Now, maybe because it took so much for me to get into SAG in the first place… that one gave me quite a pause. But then I thought of my family and how much we needed the money, how much I wanted to do this particular role…and it was a no brainer. Boom, done. Fi-Core. That was maybe eight, nine years ago…and I’ve still managed to work steadily since. Union, non-union…whatever. Features, TV movies, non-union flicks, shorts, pilots, industry promos, web-series…some roles paying quite well, others not so well, some doodly-squat. But each time, I’d take the job for the love of acting, for the diversity and challenge of the role, and for getting to work with people I love.

No regrets…it’s all good.

(from bighollywood.breitbart.com)


Anonymous said...

As a SAG member preparing to go Fi-Core just wanted to say thanks for sharing your experience! Its helped me gear up to make the scary call to SAG to elect Fi-Core status.

Joel Lambert said...

True, true.
You certainly can reap all the benefit of being in SAG while everyone else pays for it.
There's also a small group of people in the USA who think that income taxes are unconstitutional and refuse to pay them. They may have a very good point.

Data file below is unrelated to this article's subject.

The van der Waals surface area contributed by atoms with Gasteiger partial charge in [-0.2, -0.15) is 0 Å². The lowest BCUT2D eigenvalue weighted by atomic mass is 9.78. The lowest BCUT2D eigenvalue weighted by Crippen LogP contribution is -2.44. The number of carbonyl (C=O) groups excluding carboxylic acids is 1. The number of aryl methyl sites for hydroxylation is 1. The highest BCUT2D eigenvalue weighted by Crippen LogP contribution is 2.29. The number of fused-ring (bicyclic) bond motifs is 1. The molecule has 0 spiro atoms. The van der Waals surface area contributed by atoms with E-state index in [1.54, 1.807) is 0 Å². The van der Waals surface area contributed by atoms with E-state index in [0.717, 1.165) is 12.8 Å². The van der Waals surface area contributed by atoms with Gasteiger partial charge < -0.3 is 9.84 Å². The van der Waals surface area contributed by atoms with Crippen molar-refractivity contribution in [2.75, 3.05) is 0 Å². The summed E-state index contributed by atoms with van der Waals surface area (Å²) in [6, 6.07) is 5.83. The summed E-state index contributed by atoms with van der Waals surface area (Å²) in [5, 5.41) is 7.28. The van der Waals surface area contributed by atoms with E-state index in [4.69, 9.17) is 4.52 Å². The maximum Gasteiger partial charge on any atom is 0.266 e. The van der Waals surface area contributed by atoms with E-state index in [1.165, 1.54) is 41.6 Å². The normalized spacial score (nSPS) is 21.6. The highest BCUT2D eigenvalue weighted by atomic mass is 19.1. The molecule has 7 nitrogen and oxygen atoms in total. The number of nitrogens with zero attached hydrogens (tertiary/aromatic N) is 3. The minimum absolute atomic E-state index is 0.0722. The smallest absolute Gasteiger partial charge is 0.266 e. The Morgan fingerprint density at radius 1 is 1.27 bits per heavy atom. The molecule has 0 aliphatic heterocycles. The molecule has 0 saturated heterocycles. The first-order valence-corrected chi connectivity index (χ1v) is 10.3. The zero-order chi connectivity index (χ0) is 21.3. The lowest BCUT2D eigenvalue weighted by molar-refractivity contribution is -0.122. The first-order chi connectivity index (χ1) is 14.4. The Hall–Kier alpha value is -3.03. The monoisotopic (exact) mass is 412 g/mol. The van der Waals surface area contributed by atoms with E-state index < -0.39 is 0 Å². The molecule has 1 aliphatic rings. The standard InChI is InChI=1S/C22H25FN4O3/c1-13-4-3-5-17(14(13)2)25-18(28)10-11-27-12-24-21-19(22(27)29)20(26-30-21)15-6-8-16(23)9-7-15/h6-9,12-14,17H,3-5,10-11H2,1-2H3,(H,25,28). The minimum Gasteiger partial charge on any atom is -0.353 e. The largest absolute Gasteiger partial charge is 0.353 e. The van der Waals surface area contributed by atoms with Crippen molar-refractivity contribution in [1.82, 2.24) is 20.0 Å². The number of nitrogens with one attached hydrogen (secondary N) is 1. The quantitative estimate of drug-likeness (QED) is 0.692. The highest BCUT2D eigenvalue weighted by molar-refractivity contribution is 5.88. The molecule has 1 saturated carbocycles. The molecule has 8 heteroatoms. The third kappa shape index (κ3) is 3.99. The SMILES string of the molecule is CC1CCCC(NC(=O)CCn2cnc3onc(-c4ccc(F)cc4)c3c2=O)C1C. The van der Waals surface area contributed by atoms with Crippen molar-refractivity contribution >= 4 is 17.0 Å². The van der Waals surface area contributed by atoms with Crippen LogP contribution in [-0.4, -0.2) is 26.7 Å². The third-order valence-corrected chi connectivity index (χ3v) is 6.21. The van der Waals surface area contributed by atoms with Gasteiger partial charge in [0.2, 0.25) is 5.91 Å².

However, as a former member of the military and one of the overwhelming majority that pays income taxes, whether I agree with how out government spends the money or not, I get angry when the aforementioned people open their mouths about, well, just about anything regarding war, politics, or the state of America.
Enjoy the free ride, the rest of us will pay your way.

unionthug said...

This so-called benefit of SAG membership is that you might be allowed to work instead of being blackballed by the union bigs.

kid said...

I greatly support anyone going FiCore. This is America and we need to exercise our freedom of choosing what jobs we work regardless of the union status. When a power bill needs to be paid, will the union pay it? NOPE. But as a savvy entrepreneur you can educate yourself on how to negotiate what you're really worth and make more than the union would ever negotiate for you. Asa former union member since 2006 I learned the hard way that the union helps neither it's constituents nor the productions.

When I work non-union stunt jobs, I negotiate pay that's above SAG-AFTRA scale and I require that I be paid on the day services are rendered. Will the union do that? NO. In fact, on a union job, if you're not paid on time or accurately then the production can drag their feet for a year before the union starts to actually pressure the production.

And remember, its better to negotiate being paid at the end of the day than to squabble over a lousy meal penalty. Perhaps a bagged lunch is better than inedible money that may or may not ever come.

Educate yourself and become the best you can be at what you do and pursue it with passion to make sure you're paid fairly.


Amb said...

@Joel Lambert free ride means you aren't paying anything. Those of Fi-core status still have to pay dues. LOL Gets me how no one pays attention to this.

Anonymous said...